Consensus-based guidance for conducting and reporting multi-analyst studies

Balazs Aczel*, Barnabas Szaszi*, Gustav Nilsonne, Olmo R van den Akker, Casper J Albers, Marcel van Assen, Jojanneke A Bastiaansen, Daniel Benjamin, Udo Boehm, Rotem Botvinik-nezer, Laura F Bringmann, Niko A Busch, Emmanuel Caruyer, Andrea M Cataldo, Nelson Cowan, Andrew Delios, Noah Nn Van Dongen, Chris Donkin, Johnny B Van Doorn, Anna DreberGilles Dutilh, Gary F Egan, Morton Ann Gernsbacher, Rink Hoekstra, Sabine Hoffmann, Felix Holzmeister, Juergen Huber, Magnus Johannesson, Kai J Jonas, Alexander T Kindel, Michael Kirchler, Yoram K Kunkels, D Stephen Lindsay, Jean-francois Mangin, Dora Matzke, Marcus R Munafò, Ben R Newell, Brian A Nosek, Russell A Poldrack, Don Van Ravenzwaaij, Jörg Rieskamp, Matthew J Salganik, Alexandra Sarafoglou, Tom Schonberg, Martin Schweinsberg, David Shanks, Raphael Silberzahn, Daniel J Simons, Barbara A Spellman, Samuel St-jean, Jeffrey J Starns, Eric Luis Uhlmann, Jelte Wicherts, Eric-jan Wagenmakers

*Corresponding author for this work

Research output: Contribution to journalArticleScientificpeer-review

19 Citations (Scopus)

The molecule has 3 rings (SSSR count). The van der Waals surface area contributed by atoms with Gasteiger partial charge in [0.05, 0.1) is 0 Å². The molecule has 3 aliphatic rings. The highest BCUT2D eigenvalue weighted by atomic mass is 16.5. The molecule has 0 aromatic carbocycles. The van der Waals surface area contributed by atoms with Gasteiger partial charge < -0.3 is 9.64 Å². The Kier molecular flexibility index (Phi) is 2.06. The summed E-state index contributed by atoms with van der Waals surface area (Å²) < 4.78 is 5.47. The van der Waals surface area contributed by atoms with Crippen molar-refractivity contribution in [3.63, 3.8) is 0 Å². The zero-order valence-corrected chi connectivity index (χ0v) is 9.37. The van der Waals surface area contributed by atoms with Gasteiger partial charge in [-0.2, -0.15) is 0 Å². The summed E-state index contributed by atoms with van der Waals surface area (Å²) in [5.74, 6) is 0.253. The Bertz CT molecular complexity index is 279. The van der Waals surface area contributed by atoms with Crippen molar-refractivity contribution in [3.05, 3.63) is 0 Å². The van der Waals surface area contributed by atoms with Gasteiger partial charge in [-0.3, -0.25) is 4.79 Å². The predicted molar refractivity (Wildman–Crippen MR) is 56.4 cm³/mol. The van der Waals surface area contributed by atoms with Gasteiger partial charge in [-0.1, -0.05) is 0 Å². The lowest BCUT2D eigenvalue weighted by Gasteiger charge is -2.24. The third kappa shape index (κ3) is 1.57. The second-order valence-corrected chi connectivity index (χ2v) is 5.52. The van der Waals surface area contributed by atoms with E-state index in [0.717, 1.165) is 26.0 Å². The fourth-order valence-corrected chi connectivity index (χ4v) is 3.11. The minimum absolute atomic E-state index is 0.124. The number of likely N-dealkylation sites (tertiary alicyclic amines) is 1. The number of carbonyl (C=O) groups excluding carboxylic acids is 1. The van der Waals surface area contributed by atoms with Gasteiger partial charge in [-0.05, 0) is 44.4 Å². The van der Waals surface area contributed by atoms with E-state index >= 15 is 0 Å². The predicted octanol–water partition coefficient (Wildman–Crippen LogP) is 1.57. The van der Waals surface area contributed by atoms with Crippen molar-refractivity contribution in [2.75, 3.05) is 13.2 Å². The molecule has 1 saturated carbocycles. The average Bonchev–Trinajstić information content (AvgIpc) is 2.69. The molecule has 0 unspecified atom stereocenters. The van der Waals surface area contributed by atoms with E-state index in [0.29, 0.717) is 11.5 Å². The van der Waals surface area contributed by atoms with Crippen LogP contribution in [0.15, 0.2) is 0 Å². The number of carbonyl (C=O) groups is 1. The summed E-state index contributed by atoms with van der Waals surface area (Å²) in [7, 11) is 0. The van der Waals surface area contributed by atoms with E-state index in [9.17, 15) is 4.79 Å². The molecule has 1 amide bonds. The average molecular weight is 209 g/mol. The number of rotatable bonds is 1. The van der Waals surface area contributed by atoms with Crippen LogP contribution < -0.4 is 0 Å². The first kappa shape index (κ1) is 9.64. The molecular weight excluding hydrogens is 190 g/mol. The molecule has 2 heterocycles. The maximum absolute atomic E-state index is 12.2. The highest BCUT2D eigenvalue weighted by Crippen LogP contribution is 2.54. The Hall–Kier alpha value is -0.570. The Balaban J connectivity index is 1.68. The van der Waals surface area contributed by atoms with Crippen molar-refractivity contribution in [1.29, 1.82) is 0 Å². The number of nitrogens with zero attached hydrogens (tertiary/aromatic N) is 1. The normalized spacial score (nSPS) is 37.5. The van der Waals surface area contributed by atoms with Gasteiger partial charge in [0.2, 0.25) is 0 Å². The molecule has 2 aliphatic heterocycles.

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Any large dataset can be analyzed in a number of ways, and it is possible that the use of different analysis strategies will lead to different results and conclusions. One way to assess whether the results obtained depend on the analysis strategy chosen is to employ multiple analysts and leave each of them free to follow their own approach. Here, we present consensus-based guidance for conducting and reporting such multi-analyst studies, and we discuss how broader adoption of the multi-analyst approach has the potential to strengthen the robustness of results and conclusions obtained from analyses of datasets in basic and applied research.
Original languageEnglish
Article numbere72185
Number of pages13
Publication statusPublished - 2021


  • None
  • analytical variability
  • expert consensus
  • metascience
  • multi-analyst
  • science forum
  • statistical practice


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